John Lennon has always been my favorite Beatle. Mainly because he was a little different than the rest. He was mysterious, appeared more “artistic,” was the hippie that took political stands and was the one that wrote “Imagine,” “Instant Karma,” “Give Peace A Chance,” and “Working Class Hero.”
Although the Yoko stuff was goofy and didn’t seem to help anything related to The Beatles, looking back it’s a bizarre and fascinating story. I’m not saying that’s part of why Lennon is my favorite; I’m trying to process through exactly why Lennon is my favorite.
The more I learn, I’m not so sure Lennon is my guy.
Most pick Paul, so that’s out.
George is definitely next up for me.
I wanted to share a story about Mr. Lennon during his stint in Los Angeles in the mid-1970s. The following quotes are from Paul Body, a musician and doorman at the Troubadour, pulled from Michael Walker’s book, Laurel Canyon: The Inside Story of Rock And Roll’s Legendary Neighborhood.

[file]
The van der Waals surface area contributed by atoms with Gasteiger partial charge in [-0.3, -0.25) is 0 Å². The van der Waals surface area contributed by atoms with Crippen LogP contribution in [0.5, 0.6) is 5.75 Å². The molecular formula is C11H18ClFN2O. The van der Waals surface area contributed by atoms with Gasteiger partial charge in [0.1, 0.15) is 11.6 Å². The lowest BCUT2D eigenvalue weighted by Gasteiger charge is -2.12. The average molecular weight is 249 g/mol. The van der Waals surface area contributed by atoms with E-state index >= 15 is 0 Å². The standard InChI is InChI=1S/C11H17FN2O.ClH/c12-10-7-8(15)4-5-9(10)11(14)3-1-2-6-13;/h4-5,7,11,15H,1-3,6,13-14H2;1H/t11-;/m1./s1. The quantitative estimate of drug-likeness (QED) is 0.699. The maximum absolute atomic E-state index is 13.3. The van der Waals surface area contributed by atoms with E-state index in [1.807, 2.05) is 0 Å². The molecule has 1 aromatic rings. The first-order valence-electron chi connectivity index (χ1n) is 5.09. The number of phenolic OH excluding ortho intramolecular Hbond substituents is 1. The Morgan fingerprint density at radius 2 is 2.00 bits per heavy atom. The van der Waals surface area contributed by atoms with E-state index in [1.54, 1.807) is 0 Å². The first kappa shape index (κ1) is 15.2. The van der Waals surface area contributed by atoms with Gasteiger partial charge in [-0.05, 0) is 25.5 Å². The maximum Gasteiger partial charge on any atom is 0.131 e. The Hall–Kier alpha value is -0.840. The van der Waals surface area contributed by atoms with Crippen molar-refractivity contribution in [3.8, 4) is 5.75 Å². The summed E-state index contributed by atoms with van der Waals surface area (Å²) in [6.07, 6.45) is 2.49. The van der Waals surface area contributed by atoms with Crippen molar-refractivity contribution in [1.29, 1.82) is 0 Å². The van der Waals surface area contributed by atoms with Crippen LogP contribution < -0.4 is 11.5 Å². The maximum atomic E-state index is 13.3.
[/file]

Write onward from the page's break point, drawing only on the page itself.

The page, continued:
Troubadour waitresses were legendary for brooking no bullshit from the clientele, as Lennon discovered on his fabled ‘lost weekend’ in L.A. during his separation from Yoko Ono. “Ann Peebles was playing and she had that hit, ‘I Can’t Stand the Rain’,” says Body. Lennon, sitting in the club’s VIP section, called the Arena, “was way past drunk. And he was yelling, ‘Annie! I wanna suck you!’ Then he goes to the bathroom and comes back with a Kotex on his head and that was that.” Lennon, Kotex still stuck to his forehead, asked a waitress, “Do you know who I am?” “And Naomi, the waitress, says, ‘Yeah, you’re an asshole with a Kotex on your head’,” says Body…”The opinion of him was pretty low on the streets at that time, because he was just pretty much a drunk and a loudmouth.”
We all deserve a second chance, but based on the above and other stories I’ve read recently, it’s making sense why a lot of people really don’t have fond memories of John Lennon.
Either way, I’m still absolutely fascinated by the man and will continue to learn as much about his life as possible (and share it here).
In the meantime, check out Green Day’s powerful version of “Working Class Hero.”